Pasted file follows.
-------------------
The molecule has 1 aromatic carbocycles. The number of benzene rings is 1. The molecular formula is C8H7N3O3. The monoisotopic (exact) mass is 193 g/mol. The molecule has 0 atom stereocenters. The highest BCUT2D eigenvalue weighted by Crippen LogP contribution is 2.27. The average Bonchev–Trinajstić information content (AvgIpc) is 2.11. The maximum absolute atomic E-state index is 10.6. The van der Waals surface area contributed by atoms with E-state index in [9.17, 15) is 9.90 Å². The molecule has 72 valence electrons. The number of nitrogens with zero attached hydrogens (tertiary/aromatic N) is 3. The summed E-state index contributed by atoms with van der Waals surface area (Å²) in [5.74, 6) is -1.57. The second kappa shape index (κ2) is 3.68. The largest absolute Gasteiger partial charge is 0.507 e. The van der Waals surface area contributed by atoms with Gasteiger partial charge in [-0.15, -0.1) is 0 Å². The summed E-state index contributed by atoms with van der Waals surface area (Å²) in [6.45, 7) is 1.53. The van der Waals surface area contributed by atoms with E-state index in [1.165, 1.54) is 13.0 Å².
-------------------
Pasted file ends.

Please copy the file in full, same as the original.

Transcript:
The molecule has 1 aromatic carbocycles. The number of benzene rings is 1. The molecular formula is C8H7N3O3. The monoisotopic (exact) mass is 193 g/mol. The molecule has 0 atom stereocenters. The highest BCUT2D eigenvalue weighted by Crippen LogP contribution is 2.27. The average Bonchev–Trinajstić information content (AvgIpc) is 2.11. The maximum absolute atomic E-state index is 10.6. The van der Waals surface area contributed by atoms with E-state index in [9.17, 15) is 9.90 Å². The molecule has 72 valence electrons. The number of nitrogens with zero attached hydrogens (tertiary/aromatic N) is 3. The summed E-state index contributed by atoms with van der Waals surface area (Å²) in [5.74, 6) is -1.57. The second kappa shape index (κ2) is 3.68. The largest absolute Gasteiger partial charge is 0.507 e. The van der Waals surface area contributed by atoms with Gasteiger partial charge in [-0.15, -0.1) is 0 Å². The summed E-state index contributed by atoms with van der Waals surface area (Å²) in [6.45, 7) is 1.53. The van der Waals surface area contributed by atoms with E-state index in [1.165, 1.54) is 13.0 Å².